Date of this Version
MASCA Ethnobotanical Laboratory Report
The following pages comprise the botanical report for the PPNB-related site of Gritille. The Neolithic excavation was directed by Mary M. Voigt. The Gritille excavations were conducted under the general direction of Richard Ellis, Bryn Mawr College. This report was completed in 1999. It formed the basis of Miller (2002), but the sample data have never been published. Although much more PPNB archaeobotanical information has become available in the intervening years, along with new approaches and interpretations. I have not updated this report, as the Gritille data themselves have not changed.
Until it was inundated by the Atatürk Dam, Gritille was a small (ca. 1 ha) occupation mound on the north (right) bank of the Euphrates river in Adiyaman province, Turkey. It lay in the xerophilous deciduous steppe forest zone, which in antiquity was dominated by oak (Quercus brantii; Zohary 1973). With precipitation of about 470 mm/year, this area is well within the rainfall agriculture zone, though irrigation enhances crop security (Wilkinson 1990). The site was occupied during three major phases: Neolithic, Early Bronze Age, and Medieval. For the history of excavations and other background material see Voigt (1988); preliminary archaeobotanical results from the Neolithic (Miller in press a) and the final report on Medieval samples (Miller in press b) have been completed.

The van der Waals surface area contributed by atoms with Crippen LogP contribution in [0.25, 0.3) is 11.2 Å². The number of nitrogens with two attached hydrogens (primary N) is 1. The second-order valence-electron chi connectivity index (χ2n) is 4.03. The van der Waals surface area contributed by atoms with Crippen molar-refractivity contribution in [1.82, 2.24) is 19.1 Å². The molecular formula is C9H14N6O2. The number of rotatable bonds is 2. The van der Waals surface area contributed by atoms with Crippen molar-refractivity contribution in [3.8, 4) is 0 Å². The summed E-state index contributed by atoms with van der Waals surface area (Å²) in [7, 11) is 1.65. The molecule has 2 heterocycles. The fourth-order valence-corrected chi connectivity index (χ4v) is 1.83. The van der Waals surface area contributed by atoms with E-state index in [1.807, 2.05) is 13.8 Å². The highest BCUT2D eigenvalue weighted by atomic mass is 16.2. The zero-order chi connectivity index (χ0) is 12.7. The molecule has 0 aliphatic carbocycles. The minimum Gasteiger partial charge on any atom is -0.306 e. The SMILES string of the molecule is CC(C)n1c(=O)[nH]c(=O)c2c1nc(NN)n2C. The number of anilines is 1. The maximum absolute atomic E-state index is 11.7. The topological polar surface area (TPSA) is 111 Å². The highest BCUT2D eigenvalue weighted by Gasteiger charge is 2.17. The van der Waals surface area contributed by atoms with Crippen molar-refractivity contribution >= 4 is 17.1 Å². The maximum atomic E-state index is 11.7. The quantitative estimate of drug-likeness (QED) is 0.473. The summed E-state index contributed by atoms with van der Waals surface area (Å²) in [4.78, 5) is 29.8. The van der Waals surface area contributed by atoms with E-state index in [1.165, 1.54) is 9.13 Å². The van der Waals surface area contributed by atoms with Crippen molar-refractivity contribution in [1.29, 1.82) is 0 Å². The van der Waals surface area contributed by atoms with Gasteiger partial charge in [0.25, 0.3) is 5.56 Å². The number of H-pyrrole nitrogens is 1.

The material reported here comes from the Pre-Pottery Neolithic B (PPNB)-related deposits at Gritille. Voigt (1988) distinguished five stratigraphic phases--a "Basal" level that is not stratigraphically connected to somewhat later levels designated D, C, B, and A. An erosional surface between levels C and B separates the earlier phases (8500-8000 bp) from the later ones (8000-7500 bp). Calibration puts the entire PPNB-related occupation between about 7500 and 6500 calib. B.C. The sites for which plant remains are reported that seem to be most closely related to Gritille are Çayönü and Cafer. Abu Hureyra and a few other sites have also yielded plant remains that may be compared to the Gritille assemblage.
Fifty-two samples have been examined for this report. The earliest materials come from Operation 48/51, primarily from cobble-filled ashy pits. Overall, a variety of deposits was sampled, including pits, hearths, and trash (Table 1). Preservation of charred material in the analyzed samples was generally good, though not all samples had a high density of charred remains.
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Miller, N. F. (1999). Plant Remains From Neolithic Gritille: Food and Fuel in the Context of Animal Domestication. MASCA Ethnobotanical Laboratory Report, 27 1-21. Retrieved from http://repository.upenn.edu/penn_museum_papers/12
Date Posted: 10 November 2016